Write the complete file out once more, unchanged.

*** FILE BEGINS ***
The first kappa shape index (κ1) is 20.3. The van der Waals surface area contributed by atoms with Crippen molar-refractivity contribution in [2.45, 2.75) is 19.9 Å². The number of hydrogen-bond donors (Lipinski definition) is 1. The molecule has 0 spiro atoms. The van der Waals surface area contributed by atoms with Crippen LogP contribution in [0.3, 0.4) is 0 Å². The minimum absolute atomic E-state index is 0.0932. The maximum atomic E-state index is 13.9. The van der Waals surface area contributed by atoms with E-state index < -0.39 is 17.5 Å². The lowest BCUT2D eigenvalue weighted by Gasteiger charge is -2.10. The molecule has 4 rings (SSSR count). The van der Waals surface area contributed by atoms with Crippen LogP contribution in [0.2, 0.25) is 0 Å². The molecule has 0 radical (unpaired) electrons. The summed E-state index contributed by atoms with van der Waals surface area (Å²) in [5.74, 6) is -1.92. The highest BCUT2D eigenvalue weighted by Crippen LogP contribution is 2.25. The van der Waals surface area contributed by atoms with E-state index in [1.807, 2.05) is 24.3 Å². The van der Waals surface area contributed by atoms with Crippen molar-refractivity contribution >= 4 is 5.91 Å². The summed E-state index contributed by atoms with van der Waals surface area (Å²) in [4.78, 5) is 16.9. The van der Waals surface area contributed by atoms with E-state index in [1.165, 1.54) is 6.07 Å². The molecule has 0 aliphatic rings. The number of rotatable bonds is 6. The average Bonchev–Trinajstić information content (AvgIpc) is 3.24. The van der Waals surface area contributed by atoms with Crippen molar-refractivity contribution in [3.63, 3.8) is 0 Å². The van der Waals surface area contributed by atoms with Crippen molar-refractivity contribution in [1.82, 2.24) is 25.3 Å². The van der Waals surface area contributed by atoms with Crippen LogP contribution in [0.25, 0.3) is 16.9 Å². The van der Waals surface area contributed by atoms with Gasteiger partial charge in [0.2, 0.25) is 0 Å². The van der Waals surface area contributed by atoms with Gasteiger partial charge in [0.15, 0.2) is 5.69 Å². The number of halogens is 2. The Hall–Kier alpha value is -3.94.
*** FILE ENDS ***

The first kappa shape index (κ1) is 20.3. The van der Waals surface area contributed by atoms with Crippen molar-refractivity contribution in [2.45, 2.75) is 19.9 Å². The number of hydrogen-bond donors (Lipinski definition) is 1. The molecule has 0 spiro atoms. The van der Waals surface area contributed by atoms with Crippen LogP contribution in [0.3, 0.4) is 0 Å². The minimum absolute atomic E-state index is 0.0932. The maximum atomic E-state index is 13.9. The van der Waals surface area contributed by atoms with E-state index < -0.39 is 17.5 Å². The lowest BCUT2D eigenvalue weighted by Gasteiger charge is -2.10. The molecule has 4 rings (SSSR count). The van der Waals surface area contributed by atoms with Crippen LogP contribution in [0.2, 0.25) is 0 Å². The molecule has 0 radical (unpaired) electrons. The summed E-state index contributed by atoms with van der Waals surface area (Å²) in [5.74, 6) is -1.92. The highest BCUT2D eigenvalue weighted by Crippen LogP contribution is 2.25. The van der Waals surface area contributed by atoms with E-state index in [1.807, 2.05) is 24.3 Å². The van der Waals surface area contributed by atoms with Crippen molar-refractivity contribution >= 4 is 5.91 Å². The summed E-state index contributed by atoms with van der Waals surface area (Å²) in [4.78, 5) is 16.9. The van der Waals surface area contributed by atoms with E-state index in [1.165, 1.54) is 6.07 Å². The molecule has 0 aliphatic rings. The number of rotatable bonds is 6. The average Bonchev–Trinajstić information content (AvgIpc) is 3.24. The van der Waals surface area contributed by atoms with Crippen molar-refractivity contribution in [3.63, 3.8) is 0 Å². The van der Waals surface area contributed by atoms with Crippen molar-refractivity contribution in [1.82, 2.24) is 25.3 Å². The van der Waals surface area contributed by atoms with Crippen LogP contribution in [0.25, 0.3) is 16.9 Å². The van der Waals surface area contributed by atoms with Gasteiger partial charge in [0.2, 0.25) is 0 Å². The van der Waals surface area contributed by atoms with Gasteiger partial charge in [0.15, 0.2) is 5.69 Å². The number of halogens is 2. The Hall–Kier alpha value is -3.94.